Posted on October 24, 2018
Penn-Mar Human Services is thrilled to announce the launch of a third Career Ladder class, and the names of the 30 Direct Support Professionals (DSPs) whose compassion, professionalism, and participation in this program exemplify their commitment to transforming life into living for the individuals that Penn-Mar supports.
Please join Penn-Mar in congratulating: Yolanda Bartee, Elizabeth Bowman, Dorian Cephas, Crystal Cortez, Rosanna DiSebastiano, Lydia Enoh, Shari Gent, Mary Gorrell, Andrea Hilbert, Elizabeth Holmberg, Michele Hunt-Potter, Denise Keiderling, Gail Matthews, Brianne McDonough, Dawn Mitzel, Elizabeth Morganti, Tiana Morrill, Audrey Newman-Rayner, Alaba Owolabi, Joyce Reigle, Kim Ross, Melynda Russel, Sade Schofield, Abbie Sealover, Lindsay Shafer, Katie Shaw, Kayla Shultz, Folashade Small, Vickie Walters, and Alexa Wheeler.
About Career Ladders
In January 2017, Penn-Mar received a generous gift of $1.5 million from Kay and Jim Pitts, of Naples, Florida, to establish The Michael James Pitts Endowment for the Advancement of Direct Support Professionals. Their gift, named in honor of their son, who has been with Penn-Mar for the last ten years, established an endowment to fund in perpetuity Penn-Mar’s DSP Career Ladder program. Today, the Career Ladder program is supported through their transformational gift, as well as the generosity of many individual donors.
Launched in partnership with the National Alliance of Direct Support Professionals (NADSP), the goal of the program is to recognize the vital work of DSPs, address the challenges within a care system plagued with low wages and high turnover, and improve employee recruitment and retention efforts, ultimately resulting in greater care consistency and quality, and enabling the individuals Penn-Mar supports to live higher-quality lives.
In June 2018, Penn-Mar was recognized with the prestigious national Moving Mountains Award from the partnership of the NADSP, the Institute on Community Integration at the University of Minnesota (ICI), and the American Network of Community Options and Resources (ANCOR), recognizing its leading practices in direct support workforce development.
Better Pay for DSPs is Critical
Despite the critical role that DSPs play, the average wage of a DSP falls behind that of department store, gas station, and fast food workers because of a lack of funding at the federal and state levels. While DSP compensation can vary from state-to-state, the constant is that their income is at 25-50% below a living wage, qualifying them for means-tested benefits such as food stamps and other public programs. Most DSPs struggle from paycheck to paycheck and hold down multiple jobs to support themselves and their families.
Traditional public funding sources do not allow for wages that are commensurate to the demands of the job, and these insufficient wages affect workforce retention and the quality of support provided. Researchers, practitioners, and policy-makers have recommended recruitment, retention, and education strategies to address this critical workforce need, however, they have yet to be sufficiently funded or brought to scale.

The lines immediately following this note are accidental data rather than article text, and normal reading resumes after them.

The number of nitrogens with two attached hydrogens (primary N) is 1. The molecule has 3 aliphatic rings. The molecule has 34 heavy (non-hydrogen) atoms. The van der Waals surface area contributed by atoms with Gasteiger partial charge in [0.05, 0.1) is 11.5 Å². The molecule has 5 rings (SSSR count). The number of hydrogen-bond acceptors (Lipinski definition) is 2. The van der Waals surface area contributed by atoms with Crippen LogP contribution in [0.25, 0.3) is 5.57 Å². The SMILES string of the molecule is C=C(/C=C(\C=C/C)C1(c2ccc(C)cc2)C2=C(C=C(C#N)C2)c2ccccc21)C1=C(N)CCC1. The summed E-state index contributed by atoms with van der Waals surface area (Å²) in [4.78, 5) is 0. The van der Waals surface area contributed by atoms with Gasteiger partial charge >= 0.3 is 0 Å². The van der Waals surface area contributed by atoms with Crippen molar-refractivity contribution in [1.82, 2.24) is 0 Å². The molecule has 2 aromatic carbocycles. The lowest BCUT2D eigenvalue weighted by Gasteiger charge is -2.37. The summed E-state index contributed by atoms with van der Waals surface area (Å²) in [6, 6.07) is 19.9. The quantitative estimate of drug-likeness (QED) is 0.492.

“DSPs have often been described as an ‘invisible workforce’ stemming from their work many years ago in public institutions hidden from public view,” said Gregory Miller, Penn-Mar’s president and CEO. “As the care settings transformed from costly institutions into smaller integrated communities, their environment – and that of those they supported – was vastly improved but their daily contributions remained largely unrecognized by all but those with a direct connection to their services.”
Miller added that greater advocacy is slowly creating awareness about the crucial impact dedicated DSPs have on so many lives and the need to professionalize the career to elevate its value and compensation.
Penn-Mar has seen for some time now that the current instability of the DSP workforce threatens the outcomes for people with disabilities, especially while the demand for additional DSPs is growing exponentially. It is estimated that nationally more than one million new direct support positions will need to be filled by 2022.
“We’re taking a lot of steps to move this whole thing forward not just for Penn-Mar but across Maryland and Pennsylvania and the country,” said Laura Tieman, Penn-Mar’s Chief Operations Officer for Maryland. “DSP certification on a national scale would not only help to validate the profession and the amazing work that DSPs do, but it would become a transferable credential, like that of an LPN or CNA.”
For more information about Penn-Mar’s Career Ladder program, contact Penn-Mar’s Chief Advancement Officer Kathy Rogers, at 410-343-1069 x 227, or firstname.lastname@example.org.